The Helen and Newton Harrison papers at Stanford
The Helen and Newton Harrison Papers document the life and work of married couple Helen Mayer Harrison and Newton Harrison, leading pioneers of the eco-art movement, whose collaborative career began in the late sixties. Throughout their career, the Harrisons worked with biologists, ecologists, architects, urban planners and other artists, creating works that support biodiversity and community development. They have had numerous international solo exhibitions, and their work is in the collections of many public institutions, including the Pompidou Center, the Museum of Modern Art, and the Chicago Museum of Contemporary Art. In 2013, the Harrisons became the first recipients of the Corlis Benefideo Award for Imaginative Cartography; they are professors emeriti at the University of California Santa Cruz and at the University of California San Diego.
The Helen and Newton Harrison Papers is approximately 260 linear feet, the bulk of which documents the Harrisons’ many projects and professional career. The collection contains personal papers; project files pertaining to art projects; correspondence; performance, exhibition, and presentation material; business records; research; interview transcripts; writings; material pertaining to the Harrisons’ time at both the University of California, San Diego and the University of California, Santa Cruz; photographic material; public relations material; audiovisual material; and computer media.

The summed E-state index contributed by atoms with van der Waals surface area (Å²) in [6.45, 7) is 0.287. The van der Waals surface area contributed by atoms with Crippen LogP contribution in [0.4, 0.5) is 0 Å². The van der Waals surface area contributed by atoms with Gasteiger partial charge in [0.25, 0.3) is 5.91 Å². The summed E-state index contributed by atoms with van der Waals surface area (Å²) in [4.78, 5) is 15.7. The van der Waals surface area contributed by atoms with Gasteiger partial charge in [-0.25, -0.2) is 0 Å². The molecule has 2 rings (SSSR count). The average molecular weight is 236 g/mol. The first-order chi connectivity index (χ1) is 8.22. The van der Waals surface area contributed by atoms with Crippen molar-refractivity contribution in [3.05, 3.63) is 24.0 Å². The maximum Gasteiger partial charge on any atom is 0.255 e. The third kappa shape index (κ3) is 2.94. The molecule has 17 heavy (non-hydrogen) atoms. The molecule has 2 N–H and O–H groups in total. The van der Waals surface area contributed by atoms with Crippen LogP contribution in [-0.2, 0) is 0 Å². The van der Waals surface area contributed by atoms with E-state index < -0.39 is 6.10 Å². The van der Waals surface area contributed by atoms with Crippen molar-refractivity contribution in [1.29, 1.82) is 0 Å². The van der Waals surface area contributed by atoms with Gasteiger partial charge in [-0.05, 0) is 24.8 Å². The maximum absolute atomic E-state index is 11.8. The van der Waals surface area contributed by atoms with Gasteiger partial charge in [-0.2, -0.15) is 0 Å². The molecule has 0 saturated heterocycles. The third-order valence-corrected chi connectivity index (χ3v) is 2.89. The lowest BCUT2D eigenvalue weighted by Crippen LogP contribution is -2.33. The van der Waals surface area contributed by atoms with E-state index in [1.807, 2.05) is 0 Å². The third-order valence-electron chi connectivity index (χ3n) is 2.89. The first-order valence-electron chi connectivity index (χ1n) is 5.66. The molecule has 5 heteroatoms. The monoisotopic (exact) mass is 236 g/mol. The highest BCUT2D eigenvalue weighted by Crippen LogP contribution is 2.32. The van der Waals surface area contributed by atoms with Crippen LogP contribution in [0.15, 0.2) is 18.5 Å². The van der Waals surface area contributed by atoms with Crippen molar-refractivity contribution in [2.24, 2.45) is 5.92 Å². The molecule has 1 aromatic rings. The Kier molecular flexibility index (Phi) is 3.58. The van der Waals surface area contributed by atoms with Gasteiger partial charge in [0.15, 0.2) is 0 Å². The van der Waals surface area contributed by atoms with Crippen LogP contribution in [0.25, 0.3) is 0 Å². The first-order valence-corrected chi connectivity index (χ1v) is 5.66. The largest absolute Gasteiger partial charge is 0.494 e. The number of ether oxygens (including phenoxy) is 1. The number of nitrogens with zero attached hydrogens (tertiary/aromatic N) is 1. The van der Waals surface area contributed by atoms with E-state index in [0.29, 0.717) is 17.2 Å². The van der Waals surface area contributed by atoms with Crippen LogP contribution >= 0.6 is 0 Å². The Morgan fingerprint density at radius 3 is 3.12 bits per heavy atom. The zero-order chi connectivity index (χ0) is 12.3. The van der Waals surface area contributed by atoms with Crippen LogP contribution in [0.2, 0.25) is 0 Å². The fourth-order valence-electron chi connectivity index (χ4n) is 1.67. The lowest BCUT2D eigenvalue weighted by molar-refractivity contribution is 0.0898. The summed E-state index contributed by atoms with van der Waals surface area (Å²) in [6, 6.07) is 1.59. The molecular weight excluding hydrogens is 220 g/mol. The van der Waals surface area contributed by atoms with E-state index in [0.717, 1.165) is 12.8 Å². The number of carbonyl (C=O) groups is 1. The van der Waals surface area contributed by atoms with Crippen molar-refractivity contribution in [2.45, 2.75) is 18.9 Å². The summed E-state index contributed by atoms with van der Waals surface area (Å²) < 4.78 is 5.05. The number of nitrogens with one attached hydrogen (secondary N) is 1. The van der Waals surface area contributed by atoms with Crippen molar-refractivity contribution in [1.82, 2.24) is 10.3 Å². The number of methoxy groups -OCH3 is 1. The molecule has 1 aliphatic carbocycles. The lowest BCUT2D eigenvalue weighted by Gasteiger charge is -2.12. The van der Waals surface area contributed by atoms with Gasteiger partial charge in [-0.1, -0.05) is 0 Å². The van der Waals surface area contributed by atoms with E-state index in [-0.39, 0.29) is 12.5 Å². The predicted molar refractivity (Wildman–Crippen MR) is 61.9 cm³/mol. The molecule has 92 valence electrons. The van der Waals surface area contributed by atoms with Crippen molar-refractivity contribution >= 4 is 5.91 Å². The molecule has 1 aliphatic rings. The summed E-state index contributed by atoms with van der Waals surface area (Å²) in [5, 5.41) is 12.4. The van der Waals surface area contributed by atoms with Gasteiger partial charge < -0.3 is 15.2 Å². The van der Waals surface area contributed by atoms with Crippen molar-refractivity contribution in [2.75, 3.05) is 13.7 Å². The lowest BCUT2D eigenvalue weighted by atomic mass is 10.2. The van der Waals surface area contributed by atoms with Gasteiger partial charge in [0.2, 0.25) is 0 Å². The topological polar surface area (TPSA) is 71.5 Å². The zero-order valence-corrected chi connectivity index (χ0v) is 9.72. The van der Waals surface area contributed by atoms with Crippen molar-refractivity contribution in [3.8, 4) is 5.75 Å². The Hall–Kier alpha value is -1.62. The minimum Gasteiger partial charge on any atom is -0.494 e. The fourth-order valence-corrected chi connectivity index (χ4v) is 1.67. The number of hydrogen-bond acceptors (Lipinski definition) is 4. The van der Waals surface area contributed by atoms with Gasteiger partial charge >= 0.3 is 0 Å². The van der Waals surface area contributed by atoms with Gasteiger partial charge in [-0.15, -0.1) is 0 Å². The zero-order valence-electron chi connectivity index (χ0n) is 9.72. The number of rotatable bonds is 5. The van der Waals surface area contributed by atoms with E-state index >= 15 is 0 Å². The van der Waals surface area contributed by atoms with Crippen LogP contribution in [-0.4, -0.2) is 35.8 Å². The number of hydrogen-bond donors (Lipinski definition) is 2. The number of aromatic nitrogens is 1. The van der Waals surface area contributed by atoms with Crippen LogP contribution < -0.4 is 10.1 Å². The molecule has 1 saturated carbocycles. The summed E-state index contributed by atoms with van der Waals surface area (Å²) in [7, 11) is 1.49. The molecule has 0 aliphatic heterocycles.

A significant amount of audio/visual material and mixed born-digital files are available for viewing in the reading room. Additionally, the Harrisons email accounts have been processed and will be available in July. Also in July, extracted entities (personal names, corporate names, and locations) from the Harrison’s email accounts will be available in the SUL’s email Discovery Module at http://epadd.stanford.edu/epadd/collections.
The collection was processed by Lucy Waldrop and Freya Channing, with assistance from Griselda Mercado with funding provided by a grant from the National Endowment for the Humanities. This project was completed through a collaborative effort between the Manuscripts Division of the Department of Special Collections, the Conservation Department, Stanford Media Preservation Lab (SMPL), Digital Library Systems and Services (DLSS), and the Born-digital / Forensics Labs. This site was created by Freya Channing in Special Collections.